PPT also wants to emphasize the article that BP cites, from The Nation. The panel selected and appointed by Abhisit and chaired by yellow-shirted academic and virulent Thaksin critic Sombat Thamrongthanyawong is said to be “poised to recommend the formation of a Constitution Drafting Assembly (CDA) tasked with a major overhaul of the electoral system, transforming the way governments are formed.” And just guess which party is going to benefit enormously from the proposals so far leaked. Of course, it is the Democrat Party.

Sombat says that the military junta-backed 2007 constitution simply doesn’t cut the mustard and needs a “major rewrite … to improve on Thailand’s political institutions…”. We’re pretty sure this doesn’t involve the institution.

Getting the junta's constitution in place

It may seem strange that the military junta’s basic law doesn’t work for the Democrat Party as the party of the amart. The military worked exceptionally hard, in alliance with all kinds of yellow-shirted intellectuals and junta flunkies to get the constitution passed by a referendum, so it should be in the interests of the amart. It surely is, but the simple point is that this constitution, while rigged for the anti-Thaksin parties still saw them elected in 2007! Therefore it must be changed to prevent such an “anomaly” again.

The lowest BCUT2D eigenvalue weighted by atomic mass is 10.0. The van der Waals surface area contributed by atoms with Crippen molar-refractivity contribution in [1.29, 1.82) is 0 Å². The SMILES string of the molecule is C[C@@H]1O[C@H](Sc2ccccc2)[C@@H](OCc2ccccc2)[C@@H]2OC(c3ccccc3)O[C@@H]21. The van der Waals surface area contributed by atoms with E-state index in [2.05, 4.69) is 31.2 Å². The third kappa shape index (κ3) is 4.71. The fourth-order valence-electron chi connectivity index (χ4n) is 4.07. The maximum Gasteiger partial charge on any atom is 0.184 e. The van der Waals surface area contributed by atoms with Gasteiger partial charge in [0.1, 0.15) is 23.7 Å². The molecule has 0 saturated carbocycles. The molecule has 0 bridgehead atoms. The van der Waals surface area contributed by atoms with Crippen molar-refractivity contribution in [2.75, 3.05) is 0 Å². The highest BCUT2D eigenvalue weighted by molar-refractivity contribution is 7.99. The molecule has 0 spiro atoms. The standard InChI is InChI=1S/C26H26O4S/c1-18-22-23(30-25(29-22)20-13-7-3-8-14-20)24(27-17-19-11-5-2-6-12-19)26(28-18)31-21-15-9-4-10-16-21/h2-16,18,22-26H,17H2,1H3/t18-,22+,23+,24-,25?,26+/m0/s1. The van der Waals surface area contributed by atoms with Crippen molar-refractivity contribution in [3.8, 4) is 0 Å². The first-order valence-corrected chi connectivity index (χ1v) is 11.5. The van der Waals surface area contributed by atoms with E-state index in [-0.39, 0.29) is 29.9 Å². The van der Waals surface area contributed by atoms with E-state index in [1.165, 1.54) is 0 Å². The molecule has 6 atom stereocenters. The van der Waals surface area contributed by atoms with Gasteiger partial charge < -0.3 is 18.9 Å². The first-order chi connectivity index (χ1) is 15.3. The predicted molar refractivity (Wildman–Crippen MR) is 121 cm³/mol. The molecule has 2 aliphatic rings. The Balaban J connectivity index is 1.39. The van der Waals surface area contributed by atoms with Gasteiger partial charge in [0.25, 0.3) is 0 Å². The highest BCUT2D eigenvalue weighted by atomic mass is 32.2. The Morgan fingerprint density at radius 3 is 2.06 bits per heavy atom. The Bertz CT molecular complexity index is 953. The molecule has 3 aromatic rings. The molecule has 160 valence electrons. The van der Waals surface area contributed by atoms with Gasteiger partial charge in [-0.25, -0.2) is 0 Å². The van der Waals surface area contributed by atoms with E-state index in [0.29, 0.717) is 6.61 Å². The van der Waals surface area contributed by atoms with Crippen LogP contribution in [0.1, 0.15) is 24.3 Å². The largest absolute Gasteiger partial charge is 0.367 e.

Basically, the rules have to be changed to ensure a system that is heavily biased against pro-Thaksin, red shirt or populist parties.

So here are some of the draft recommendations from Abhisit’s panel led by Sombat:

The party with highest proportionate ballots, known as the party-list vote, should have first the chance to form a coalition government. As PPT has pointed out already, this is meant to reflect the fact that the Democrat Party did much better on the party list in 2007 than in the constituency seats. In other words, the proposal does away the notion of the party with the most seats getting first opportunity to form a government. By implication, this approach, in good yellow shirt fashion, effectively devalues votes in rural areas where pro-Thaksin parties have their strongholds, especially in the North, Northeast and Central regions.